Oral histories of casino workers and executives. Aerial footage of Las Vegas. Entertainment acts from the Stardust Casino. Publicity records on a Las Vegas casino owner and entrepreneur.
These items are among the collections that will be digitized as part of “Doubling Down: Preserving the Stories of the Workers and Dreamers Behind the Las Vegas Casino Industry” and preserved in UNLV University Libraries Special Collections & Archives. The project was recently awarded a Recordings at Risk Grant from the Council on Library and Information Resources to support digitization work.
“We are grateful to CLIR for recognizing the importance of our work in preserving the stories of the individuals who have contributed to making Las Vegas such a destination for travelers,” said Sarah Quigley, director of Special Collections & Archives. “It is vital that we digitize these items for preservation because they are in a variety of physical conditions and obsolete formats that prevent them from being accessed by researchers.”
The Doubling Down project will digitize approximately 800 unique audiovisual items found across a number of archival collections related to gaming and hospitality.
“Digitizing and making these recordings available will help scholars hunting for a glimpse of industry insight, but also bring to life the voices of casino laborers who keep the city and its massive industry running,” said Sarah Jones, head of Special Collections & Archives Technical Services, who is leading the project with Visual Material Curator Aaron Mayes. “These materials will help researchers from around the world understand how the casino industry functioned, grew, and changed. In a city that thrives on its ephemeral lure, this project helps to make Las Vegas’s history permanent.”
The material to be digitized dates from approximately 1960 to 2005 and provides unique insight into the conception, construction, and marketing of casinos. The materials also document the lives of the casino workers, customers, and dreamers who built Las Vegas. These materials include:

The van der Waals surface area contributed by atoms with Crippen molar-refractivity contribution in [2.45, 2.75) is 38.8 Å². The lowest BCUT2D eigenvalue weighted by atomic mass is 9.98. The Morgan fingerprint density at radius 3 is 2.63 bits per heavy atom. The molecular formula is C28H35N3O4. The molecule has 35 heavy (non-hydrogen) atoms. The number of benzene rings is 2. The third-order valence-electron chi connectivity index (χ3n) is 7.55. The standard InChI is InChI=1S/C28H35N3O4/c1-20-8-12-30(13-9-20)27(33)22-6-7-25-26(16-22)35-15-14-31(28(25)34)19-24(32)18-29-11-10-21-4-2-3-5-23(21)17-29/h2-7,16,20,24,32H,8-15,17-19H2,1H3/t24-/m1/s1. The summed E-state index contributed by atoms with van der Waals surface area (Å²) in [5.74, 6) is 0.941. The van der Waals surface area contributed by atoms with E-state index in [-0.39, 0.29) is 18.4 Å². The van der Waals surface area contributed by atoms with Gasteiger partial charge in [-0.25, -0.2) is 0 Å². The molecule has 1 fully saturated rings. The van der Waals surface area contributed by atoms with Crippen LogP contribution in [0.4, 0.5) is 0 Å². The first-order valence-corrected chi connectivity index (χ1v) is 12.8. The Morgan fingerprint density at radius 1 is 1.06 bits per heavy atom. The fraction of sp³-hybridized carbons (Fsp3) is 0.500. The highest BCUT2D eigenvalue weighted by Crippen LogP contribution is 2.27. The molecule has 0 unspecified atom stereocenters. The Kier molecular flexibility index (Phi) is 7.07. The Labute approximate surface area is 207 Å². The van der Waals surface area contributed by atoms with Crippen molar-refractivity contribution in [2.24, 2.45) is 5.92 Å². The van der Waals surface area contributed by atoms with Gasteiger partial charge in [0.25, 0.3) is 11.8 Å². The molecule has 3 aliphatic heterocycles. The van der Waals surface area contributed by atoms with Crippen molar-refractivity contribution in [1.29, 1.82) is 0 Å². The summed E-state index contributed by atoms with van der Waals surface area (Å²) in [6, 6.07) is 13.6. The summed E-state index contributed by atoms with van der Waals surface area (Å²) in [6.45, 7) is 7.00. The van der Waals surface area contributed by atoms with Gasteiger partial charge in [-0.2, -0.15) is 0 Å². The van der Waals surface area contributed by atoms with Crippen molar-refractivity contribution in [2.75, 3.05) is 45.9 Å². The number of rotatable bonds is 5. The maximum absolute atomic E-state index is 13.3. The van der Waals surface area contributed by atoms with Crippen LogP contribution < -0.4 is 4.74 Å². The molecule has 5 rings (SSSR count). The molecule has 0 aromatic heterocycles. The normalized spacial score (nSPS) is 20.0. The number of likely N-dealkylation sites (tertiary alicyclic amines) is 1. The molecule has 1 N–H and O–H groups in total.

- The Production Company Audiovisual Collection. The collection documents Thomas “Bob” Patrick’s career in the Las Vegas commercial television production industry. His recordings show casino implosions, aerial footage, and casino promotion. The items selected from this collection include many obsolete video formats, and all of which were saved from a fire that destroyed Patrick's studio.
- UNLV TV Audiovisual Collection. This collection contains a small number of aerial and street level views of casinos in the 1980s and 1990s. Many of these iconic casino structures have since been imploded and replaced with new structures. The recordings were produced by UNLV TV, a media production facility within the School of Journalism and Media Studies at UNLV.
- Penelope Ruchman Collection of Las Vegas, Nevada Casino Professionals Oral Histories. Audio cassettes of 87 interviews of early casino industry professionals recorded from 1999 to 2001 by Penelope Ruchman will be digitized from this collection.
- The Stardust Resorts and Casino Records. This collection documents the importance the casino’s operators placed on the promotion of world-renowned entertainment acts and other non-gaming activities. This collection was donated by the company in 2006 at the time of the casino’s closure.
- Bob Stupak Professional Papers. Records from this collection, which contain publicity and news coverage about Stupak’s casinos and public image, will be digitized.
“This project’s set of materials from these five unique collections bridges the gap between the well-known “old Vegas” of the 1950s and 1960s and today's glamorous tourist destination,” said Mayes. “It documents a pivotal time in the region's history when hotel/casinos were built, closed, and imploded to make room for the next dreamer.”
Digital files will be made available to researchers in Special Collections & Archives in Lied Library, and preservation master files will be stored for long-term digital preservation.
The project was one of 17 projects selected for funding during this cycle of the Recordings at Risk grant program. With generous funding from the Mellon Foundation, the Recordings at Risk grants support the preservation of rare and unique audio and audiovisual content of high scholarly value.